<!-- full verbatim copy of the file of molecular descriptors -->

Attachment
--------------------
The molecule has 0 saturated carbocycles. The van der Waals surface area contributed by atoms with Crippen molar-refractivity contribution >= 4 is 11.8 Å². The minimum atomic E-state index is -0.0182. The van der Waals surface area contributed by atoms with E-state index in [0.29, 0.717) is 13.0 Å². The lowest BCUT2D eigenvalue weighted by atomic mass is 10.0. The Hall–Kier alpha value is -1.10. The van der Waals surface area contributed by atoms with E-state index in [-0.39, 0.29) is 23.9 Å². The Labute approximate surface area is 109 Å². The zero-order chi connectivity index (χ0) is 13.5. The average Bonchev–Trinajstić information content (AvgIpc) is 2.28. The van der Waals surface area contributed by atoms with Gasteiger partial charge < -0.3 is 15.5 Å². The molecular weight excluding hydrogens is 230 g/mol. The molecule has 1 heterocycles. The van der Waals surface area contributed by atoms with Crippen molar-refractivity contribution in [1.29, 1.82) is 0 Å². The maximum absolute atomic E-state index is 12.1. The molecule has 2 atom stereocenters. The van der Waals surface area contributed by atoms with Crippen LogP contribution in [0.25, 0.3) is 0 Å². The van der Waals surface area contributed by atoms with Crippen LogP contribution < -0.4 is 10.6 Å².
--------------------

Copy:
The molecule has 0 saturated carbocycles. The van der Waals surface area contributed by atoms with Crippen molar-refractivity contribution >= 4 is 11.8 Å². The minimum atomic E-state index is -0.0182. The van der Waals surface area contributed by atoms with E-state index in [0.29, 0.717) is 13.0 Å². The lowest BCUT2D eigenvalue weighted by atomic mass is 10.0. The Hall–Kier alpha value is -1.10. The van der Waals surface area contributed by atoms with E-state index in [-0.39, 0.29) is 23.9 Å². The Labute approximate surface area is 109 Å². The zero-order chi connectivity index (χ0) is 13.5. The average Bonchev–Trinajstić information content (AvgIpc) is 2.28. The van der Waals surface area contributed by atoms with Gasteiger partial charge < -0.3 is 15.5 Å². The molecular weight excluding hydrogens is 230 g/mol. The molecule has 1 heterocycles. The van der Waals surface area contributed by atoms with Crippen molar-refractivity contribution in [1.29, 1.82) is 0 Å². The maximum absolute atomic E-state index is 12.1. The molecule has 2 atom stereocenters. The van der Waals surface area contributed by atoms with Crippen LogP contribution in [0.25, 0.3) is 0 Å². The van der Waals surface area contributed by atoms with Crippen LogP contribution < -0.4 is 10.6 Å².